It’s me, of course, who is staring. I’m staring at Bent Pool, a Miami installation by Berlin-based artists Elmgreen and Dragset, mounted in 2019. It’s six metres high, standing in a patch of grass by some palm trees, and it’s a swimming pool folded in half. It creates an aluminum Arc de Triomphe, an upside-down U-shape complete with diving board and ladder. The concave outer surface is turquoise, and its inner curve looks, if you were to pass under its white archway, like an enormous molar. Its twisted artificiality is meant to reference Miami’s climate-changed reality of storms and floods; the pool is designed to frustrate, inviting an expected action that can no longer be completed. In this sense, it recalls another swimming pool work by the duo, in which they recreated an exhausted and mildewing public pool inside London’s Whitechapel Gallery. Brown autumn leaves scudded over the bubbling paint of its floor, and a broken light fixture dangled, still dangerously illuminated, over a patch of rubble. “Civic space is really in danger,” Elmgreen told an interviewer for Artspace, noting that, over the past decade or so, many public pools in Europe have been converted into private spas or shopping malls.

Bent Pool, from 2019 installation in Miami by Elmgreen & Dragset. (Image: Robin Hill)

When municipal pools are emptied they revert back, not to a state of nature, but to a state. Walking the chain-link perimeter of my neighbourhood pool, I’m struck by the many signs I’ve never noticed while the pool was full of life. NO RUNNING NO PUSHING NO DIVING NO SMOKING. Perhaps what drained the Typical Californians of life was that their pool is private, not public. In the darkest days of the Second World War, George Orwell wrote that hope for a new society was being born in the new middle class, in “the naked democracy of the swimming pool.”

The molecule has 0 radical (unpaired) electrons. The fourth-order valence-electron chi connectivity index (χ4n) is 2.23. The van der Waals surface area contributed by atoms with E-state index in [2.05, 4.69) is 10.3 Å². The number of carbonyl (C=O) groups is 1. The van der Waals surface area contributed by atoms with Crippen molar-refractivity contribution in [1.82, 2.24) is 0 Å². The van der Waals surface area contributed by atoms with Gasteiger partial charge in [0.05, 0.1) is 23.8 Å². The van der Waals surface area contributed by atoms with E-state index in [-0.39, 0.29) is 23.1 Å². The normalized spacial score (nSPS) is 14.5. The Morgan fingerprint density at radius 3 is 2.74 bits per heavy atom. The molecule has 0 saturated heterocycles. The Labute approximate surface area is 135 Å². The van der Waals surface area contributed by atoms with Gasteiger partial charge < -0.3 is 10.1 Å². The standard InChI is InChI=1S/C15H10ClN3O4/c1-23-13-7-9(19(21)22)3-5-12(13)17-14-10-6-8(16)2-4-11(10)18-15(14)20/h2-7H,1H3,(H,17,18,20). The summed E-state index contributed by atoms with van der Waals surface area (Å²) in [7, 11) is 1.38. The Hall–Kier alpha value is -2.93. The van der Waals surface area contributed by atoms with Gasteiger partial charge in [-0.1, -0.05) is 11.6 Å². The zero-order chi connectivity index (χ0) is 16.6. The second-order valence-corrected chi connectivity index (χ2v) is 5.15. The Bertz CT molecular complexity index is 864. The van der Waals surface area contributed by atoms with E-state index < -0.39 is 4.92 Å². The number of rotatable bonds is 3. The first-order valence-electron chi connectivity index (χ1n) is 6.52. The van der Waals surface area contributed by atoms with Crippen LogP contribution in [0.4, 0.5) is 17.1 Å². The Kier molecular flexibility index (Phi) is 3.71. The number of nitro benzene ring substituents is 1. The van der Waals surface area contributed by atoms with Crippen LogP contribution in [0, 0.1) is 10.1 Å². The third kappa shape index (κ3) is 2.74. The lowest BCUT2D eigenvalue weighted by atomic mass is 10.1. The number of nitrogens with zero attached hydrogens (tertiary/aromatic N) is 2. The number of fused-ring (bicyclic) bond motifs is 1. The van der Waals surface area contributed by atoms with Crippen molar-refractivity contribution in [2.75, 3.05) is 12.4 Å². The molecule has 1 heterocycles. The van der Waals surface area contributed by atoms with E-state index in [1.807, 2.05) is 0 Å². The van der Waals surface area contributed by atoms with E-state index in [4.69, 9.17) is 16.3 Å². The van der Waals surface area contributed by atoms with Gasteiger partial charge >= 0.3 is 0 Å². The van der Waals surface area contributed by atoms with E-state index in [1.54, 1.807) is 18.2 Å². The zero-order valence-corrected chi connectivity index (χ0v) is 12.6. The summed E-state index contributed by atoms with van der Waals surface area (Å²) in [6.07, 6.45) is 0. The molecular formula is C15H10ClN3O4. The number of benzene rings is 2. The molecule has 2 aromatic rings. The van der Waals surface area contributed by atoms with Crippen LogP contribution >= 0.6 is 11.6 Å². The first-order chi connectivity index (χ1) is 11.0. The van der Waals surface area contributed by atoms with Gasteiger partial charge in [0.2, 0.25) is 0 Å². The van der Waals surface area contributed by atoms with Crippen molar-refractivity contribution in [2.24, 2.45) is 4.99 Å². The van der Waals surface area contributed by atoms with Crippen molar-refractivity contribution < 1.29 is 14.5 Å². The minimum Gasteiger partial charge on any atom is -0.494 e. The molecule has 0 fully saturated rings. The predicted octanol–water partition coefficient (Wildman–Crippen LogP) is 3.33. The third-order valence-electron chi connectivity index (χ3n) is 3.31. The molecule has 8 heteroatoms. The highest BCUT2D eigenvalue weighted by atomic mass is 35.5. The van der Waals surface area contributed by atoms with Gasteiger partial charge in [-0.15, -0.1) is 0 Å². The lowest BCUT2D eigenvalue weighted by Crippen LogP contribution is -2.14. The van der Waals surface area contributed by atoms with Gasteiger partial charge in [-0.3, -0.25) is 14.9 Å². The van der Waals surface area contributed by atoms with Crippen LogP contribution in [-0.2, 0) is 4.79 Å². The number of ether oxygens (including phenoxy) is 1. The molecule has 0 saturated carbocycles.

I’ve always found private swimming pools sad; they miss the point so squarely, hiding away in lonesome luxury what is fundamentally an experience of communion, of gorgeous animal joy. During opening hours, a public pool is brimming with all shapes, sizes, and colours of humanity. A private pool is empty more often than not.


At first glance, the still photos showing Leandro Ehrlich’s installation Swimming Pool are frightening. From above, the viewer looks down at a swimming pool full of people who appear to be stranded on the bottom, underwater. Fully dressed, they look up beseechingly. My mind floods with lost boats carrying migrants across the Mediterranean, whole families drowned together.

But the water in the pool is an illusion: a thin glass platform over the sunk pool holds a few centimetres of water, while the people below pace about its dry bottom. In videos of the installation, the way visitors explore the swimming pool space suggests all the embodied play and fantasy of a real pool. A woman in a red jacket crosses the pool bottom with her arms outstretched, making dreamy swimming motions to ‘propel’ herself through the space. A man in a grey suit follows, breaststroking the length of the pool. A man and a child lie down and kick their legs, flutterboard style. The man in the grey suit looks up at the wavering surface and takes a picture, his camera flashing red as he captures the watery image of the people above him looking down. Erlich’s installation gives us the public pool as spectacle, a theatre where our eyes are refreshed with the sight of one another, in as close to our natural state as public space allows.

The drained pool is inevitably a reminder of mortality, of life and motion swirled away, leaving nothing but an empty shell. But in its emptiness, there is promise of renewal. The poet Brenda Shaughnessy writes, of a tract of half-finished houses: “Still we look for ourselves in these ruins or in that future, half-believing some half-finished half-razed self has only been half-projected onto it.” An empty swimming pool is an intentional ruin, both finished and unfinished, its incompletion integral to its utility. It marks a moment of reassessment: the self who swam here in months past is gone, no longer borne easily afloat, but set down to walk the winter on solid ground. There can be a galvanizing shock in breaking the fantasy. 

Among my favourite depictions of drained pools are the commercial photos used to advertise pool-painting services: workers in coveralls and hardhats, masked and goggled, walking the deep end like astronauts, painting lunar craters aquamarine. Someone is already working to sustain our illusions for another season.